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Land Plants

by: Morgan Sawyer

Land Plants Bio 114 (Science, Dr. Hyman, Organisms)

Morgan Sawyer

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Hey y'all so in this packet of notes I have comprised all of week 10's lecture notes on land plants. Hope this helps
Biology of Organisms (Bio 114)
Dr. Oliver Hyman
Class Notes
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This 12 page Class Notes was uploaded by Morgan Sawyer on Friday November 13, 2015. The Class Notes belongs to Bio 114 (Science, Dr. Hyman, Organisms) at James Madison University taught by Dr. Oliver Hyman in Fall 2015. Since its upload, it has received 14 views. For similar materials see Biology of Organisms (Bio 114) in Biology at James Madison University.

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Date Created: 11/13/15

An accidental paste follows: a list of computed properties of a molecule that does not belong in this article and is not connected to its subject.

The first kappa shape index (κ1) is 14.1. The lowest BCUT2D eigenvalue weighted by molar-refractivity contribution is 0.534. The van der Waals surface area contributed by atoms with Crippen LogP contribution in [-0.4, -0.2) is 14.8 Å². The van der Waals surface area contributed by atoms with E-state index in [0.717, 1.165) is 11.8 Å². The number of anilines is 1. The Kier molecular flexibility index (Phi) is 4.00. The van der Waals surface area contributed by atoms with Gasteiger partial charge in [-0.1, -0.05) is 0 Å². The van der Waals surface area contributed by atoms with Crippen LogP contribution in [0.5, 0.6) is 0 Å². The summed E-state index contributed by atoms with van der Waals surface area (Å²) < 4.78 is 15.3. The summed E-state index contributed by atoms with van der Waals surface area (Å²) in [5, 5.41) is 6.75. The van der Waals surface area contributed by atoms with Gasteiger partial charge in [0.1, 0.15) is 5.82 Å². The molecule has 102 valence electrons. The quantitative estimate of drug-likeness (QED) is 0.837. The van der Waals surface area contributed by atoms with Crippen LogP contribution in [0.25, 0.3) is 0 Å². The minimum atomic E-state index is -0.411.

Bio114 Lecture Notes week of November 9, 2015 Overview: Why does Meiosis exist? - The paradox of sex - The purifying selection hypothesis - The changing environment hypothesis Protists - What makes something a protest? - Why care about Protists? - How do they reproduce? o Life cycle diversity in Protists - Protists are a type of eukaryote How does each organism reproduce? - Bacteria and archaea are by binary fission - Animals, Plants, and Fungi are both asexual and sexual Why is sex such a rare trait? The Paradox of Sex - Asexual reproduction is more efficient because every individual can produce offspring - All this being equal, sexual reproduction puts organisms at a disadvantage because they do not multiply as efficiently as asexual organisms - Asexual reproduction is much more efficient in making copies of themselves which increase their fitness - “Males are worse than useless”… true because they slow down reproduction So, why does sex exist then? - Sexual reproduction MUST produce some sort of advantage that asexual reproduction does not: o Hypothesis:  The purifying selection hypothesis  The changing environment hypothesis Purifying Selection Hypothesis - Sex removes bad genes - In mitosis the exact genetic replica’s = “bad” mutations/genes that will be inherited by all offspring of sexual parents. o So the bad gene is continually passed along o Less fit = fewer offspring - In meiosis unique gametes = “bad” mutations/genes NOT inherited by all offspring = competitive advantage o More fit = more offspring o Sex can help population increase fitness by decreasing the changes of inheriting that bad gene Changing-Environment Hypothesis - Offspring that are genetic clones of their parents are unlikely to thrive if the environment changes - Pathogens evolve new ways to infect the host = changing environment - If no sex were to occur there would be no genetic variation so the pathogen would fully be able to take over resulting in the death of the host Evidence for Changing Environment Hypothesis Host - Hypothesis: in environments where pathogens are evolving and are present sexual reproduction by outcrossing is favored - Roundworm: can self or cross fertilize (outcross) - Outcrossing > genetic diversity - Predicts that there is more outcrossing when pathogens are present Protists - What makes something a protist? - Why care about protists? - How do they reproduce? o Life cycle diversity in protists What is a protist? - Any eukaryote that is not a plant, animal or fungus - Most diverse group of eukarya o Uni- or multicellular o Diverse life-cycles o Diverse metabolisms (hetero & photo) o Mobility o Have a nuclei and membrane bound organelles - Tend to live in environments surrounded by water (wet soil, water, other organisms) - Form a paraphyletic group Why care about protists? 1. Ecological significance a. Food chains b. Carbon sinks 2. Agricultural/Economic significance a. Crops, forestry, and fishery pests 3. Evolutionary significance: a. Protists teach us a lot about eukaryotic evolution and how plants and animals evolved 4. Public Health Significance a. Malaria and other human pathogens/parasites Ecological Importance of Protists - Important carbon “sinks” vs. CO2 accumulation in the atmosphere o CO2 is fixed from the air o Eventually C in organisms derives from fixed CO2 sinks to the ocean floor o Carbon is trapped forming rock or petroleum  Stops CO2 from leaking back into the atmosphere = carbon sink - Protists take in as much CO2 as all land plants combine! Protists: Agriculture/Economy - Potato Famine - Wiped out the entire potato crop in Ireland in one week - Protists are big in agricultural roles Haploid vs. Diploid Dominate Life Cycle - Human’s are diploid dominate - The only place they are haploid is the sperm and the egg In an animal lifecycle: - The diploid life stage is multicellular - The haploid life stage is unicellular - The gametes are produced by meiosis - Most of the lifecycle is spent in they diploid phase = diploid dominate In contrast, most protists are HAPLOID DOMINATNT – they spend the majority of their life in the haploid phase/life stage Protists and Public Health Plasmodium falciparum (Malaria) is an excellent example of haploid dominate life cycle - Spends most of its life in haploid form (n) Why does this matter? (11/11 Lecture Notes) - Understanding the lifecycle helps us treat the disease/beat the pathogen - Malaria is a haploid dominate cycle - The benefits of targeting life stages in humans vs. mosquitos: o Life stages in humans = mitosis = cause sickness, influences transmission o Life cycle in mosquitos = meiosis = genetic variation - The benefits of targeting mitosis vs. meiosis: o Mitosis = the number of malaria parasites in human = effects sickness and likelihood of transmission o Meiosis = genetic variability of malaria = potential to evolve traits to avoid treatments - How might this influence targets for treatments? o Goal: stop disease symptoms  reduce destruction of blood cells = reduce mitosis in human o Goal: reduce the ability of malaria to evolve new traits to avoid treatments  reduce meiosis in mosquito Important things to look for in Plasmodium Life Cycle - Diploid phase is in the mosquito during zygote phase (sperm and egg) - The Haploid phase takes place everywhere else in the human and mosquito - Fertilization only occurs in the mosquito - Mitosis takes place in every stage except after fertilization - Meiosis only takes place after fertilization - Variation is introduced only in meiosis (the rest is identical because of mitosis) - Mitosis increases the number of malaria parasites in the human blood steam - Rates of mitosis directly affects the levels of malaria parasites in the human blood stream - Meiosis introduces more genetic variation into the malaria population than mitosis - Higher rates of mitosis will increase the change of malaria being transferred from humans to mosquitoes and vice versa - Higher rates of meiosis will help the malaria parasite evolve to avoid treatments Green Plants (green algae and land plants) Why care about green plants? - Provide us with oxygen - Trees eat out CO2 - Able to grant us with food products (chips, wheat) - Paper products - Plants act as the Brita water filters… they filter out the bad water, clean it, absorb it, and then release it into the atmosphere that is potable What is a green plant? - Member’s of Plantae lineage of eukaryotes - Include Green algae and land plants - All members of Plantae are phototrophic eukaryotes with chloroplasts - Some members of Plantae are protists - Green plants are a monophyletic group - Green plants probably have Synapomorphy that are unique to this group RECALL: If there is a monophyletic group you’ll always have a Synapomorphy Green Algae - Uni and multicellular - Most aquatic - Photosynthetic o Chlorophyll a and b - Green plants are monophyletic - Green algae are paraphyletic - Since all land plants share a single common ancestor this tree supports the hypothesis that was only one successful transition from water to land in plants - The nonvascular plants are the least derives group of land plants - Vascular tissues evolved once - Seeds evolved once - Seed plants likely evolved from a non-vascular plant, which evolved from a nonvascular, which evolved from a green algae, which evolved form a protist Land Plants - Multicellular - Mostly terrestrial - Photosynthetic o Chlorophyll a and b - Three main groups o Non-vascular o Seedless vascular o Seed plants  Gymnosperms  Angiosperms When did the first land plants evolve? - 500 mya - Based on fossil record - Land plants were the first multicellular organisms that could survive completely exposed to air - Helped enable animals to adapt to terrestrial lifestyles - Before land plants oceans had a huge about of diversity and the land had almost nothing other than prokaryotes and single celled protists Why did it take so long to evolve? - Ozone had to be present in the atmosphere to protect larger multicellular organisms from UV radiation - Oxygen levels had to hit the threshold to keep enough oxygen in the atmosphere to allow there to be any life form on the surface How did land plants evolve? - Fossil and genetic evidence tells us land plants evolved from aquatic green algae - Therefore some aquatic green algae developed traits that helped them to survive on land and reproduce better, passing on “dry- land” genes Advantages of being able to survive on dry land: - Oceans are getting overcrowded so have to compete for sunlight, O2, CO2, and inorganic nutrients - No multicellular life on land yet so no need to compete to sunlight, O2, CO2, and inorganic nutrients What adaptations would aid survival on dry land if you were a plant used to living in the water? - The transition to life on land: o Controlling water loss o Surviving intense sunlight o Growing upright in air o Reproducing without water o Using animals to carry pollen and seeds Overview of “Land Plant” Adaptations FIRST: - Adaptations that arose in ancestry’s of land plants (green algae) but allowed for the transition to land to begin NEXT: - Adaptations found in all land plants (but no ancestors) required to live on land - Adaptations found only in some land plants that allowed plants to be even less dependent on living wet areas of land - Further adaptations of these dry adapted plants reacted to improving dispersals and genetic variation Land Plants ~ Lecture Notes 11/13/15 Characteristics: - Includes seedless vascular plants, nonvascular plants, and seed plants - Are a monophyletic group - Evolved from green algae like ancestor - All have nonvascular tissue - Gained access to more resources like light and minerals by moving to land - First adaptations that arose in aquatic ancestors of green plants and allowed for the transition to land to begin Dry-land adaptations probably first arose in tidal zones - New traits in ancestor of green plants allowed them to grow in more successfully at water’s edge o This allowed for less competition with other plants, which allowed increased survival therefore increasing fitness where it was able to pass on its traits to its offspring  This was because they were able to survive in tidal zones when no one else could o Which allowed natural selection for “dry adapted” plants - Chlorophyll b was presented in ancestors of green plants and aided in the transition to land What adaptations would aid in survival on dry land if you were a plant used to living in the water? - Need to gather light for photosynthesis - Light is different under deep vs. shallow water vs. on land o Some photosynthetic pigments are better at absorbing light on land vs. under water o Light availability differs with depth so the longest rays are the most advantageous to aquatic photosynthetic algal cell Different kinds of chlorophylls absorb different wavelengths of light - Most photosynthetic organisms have chlorophyll A o Chlorophyll A evolved first, in bacteria - Chlorophyll A is best at absorbing light through water - Chlorophyll B is present in green algae. o Improves light absorption in shallow water and on land o Evolved from A o Bacteria doesn’t have it o Advantageous and key to being on land - Green algae and land plants have chlorophyll a and b, most of their prokaryote and protist ancestors only have chlorophyll a Transition to Land (Part 1): How did plants adapt to dry conditions with intense sunlight? - Main obstacles to surviving on dry land: o Water loss (from evaporation) o Standing upright o Getting water from soul to rest of plant - Solutions: o Cuticle and stomata o Vascular tissue o Vascular tissue  Respective to main obstacles Preventing water loss - Problem: o On land plant cells can lose a ton of water by evaporation o Gets released and sucked out of the plant - Solution: o Waxy Cuticle – reduces water loss from plant cells Cuticle - Acts as a sealant - It is a layer of wax/fat (nonliving) covering epidermis and secreted by epidermis o Epidermis is a single later of cells covering the entire plant body - Works as a sealant covering the above-ground part of plants and dramatically reduces water loss to surrounding air - To reduce water loss in hot and/or dry areas, thickened cuticle Downsides to cuticle: Reduces CO2 intake - It is a trade off because it becomes harder for the CO2 to enter in the cuticle when waxy while with no waxy cuticle it becomes easy to diffuse across the membrane Solution to reduced CO2 intake - STOMATA o Acts as trap doors in the epidermis/cuticle that enable CO2 to get in o Stoma is an opening (pore) surrounded by guard cells o Hole in the bottom of the epidermis that allows for CO2 to enter Guard Cells can Change Shape - Trade off because water can get out of the stomata if its open to long - You want the stoma to be open when high water is available and closed with low water is available o If a lot of water is available it doesn’t matter if it’s loosing water it just wants CO2 o In general, having stomata open in the night instead of daytime would reduce water loss o In general, more stomata should be open in the day because the Calvin Cycle requires CO2 and can only occur when the light-dependent reactions of photosynthesis are producing ATP - TAKE HOME: together, cuticle and stomata allow land plants to keep photosynthesizing without drying out o Helped plants move onto land o Movement of land couldn’t have happened without the stomata and cuticle Why is standing upright important? - Reduces competition if you are able to stand up right - They get better access to light What does a plant need to grow tall? - A way to get water from soil to parts of plant not in direct contact with water - A way to get sugar from sites of photosynthesis to other parts of plant (ex. Trunk doesn’t get light) - Stronger structural supports - VASCULAR TISSUE – gets water, sugar, and provides support Adaptation that evolved in vascular plants to support height - Vascular tissue – transports water and sugar through taller plant - Lignin – strongest part of vascular tissues, provides structural support Where is the vascular tissue? - Found in bundles running through roots, stems, and leaves Two types of vascular tissue forming continuous pathway in center of rooms and shoots: - Xylem – carries water and dissolved nutrients from soil/roots up to rest of plant - Phloem – carries sugars and other substances from and up from source to sink (leaves to roots and roots to leaves) How is water moved through the xylem from the roots to the leaves? - It sucks o Uses capillary action of water What causes the pull of water up the plant? - Warm air causes water to evaporate out of stomata in leaves at top of plant - This results in a lower pressure at the top of the plant - Water moves from high to low pressure (roots to shoots). Only works because of cohesive and adhesive properties of water Result of transpiration - Delivery of water and dissolved minerals from roots to leaves - Cools the plant - Entirely driven by the suns energy and cohesive properties of water o No ATP is requires from the plant Sugar transport is more complicated 1. Sugars and other nutrient move up and down the plant through phloem (from source to sinks) 2. Driven by concentration gradients of sugar between different cells play a role (aka facilitated and active transport across cell membranes) ACTIVE TRANSPORT: which means sugar transport can require ATP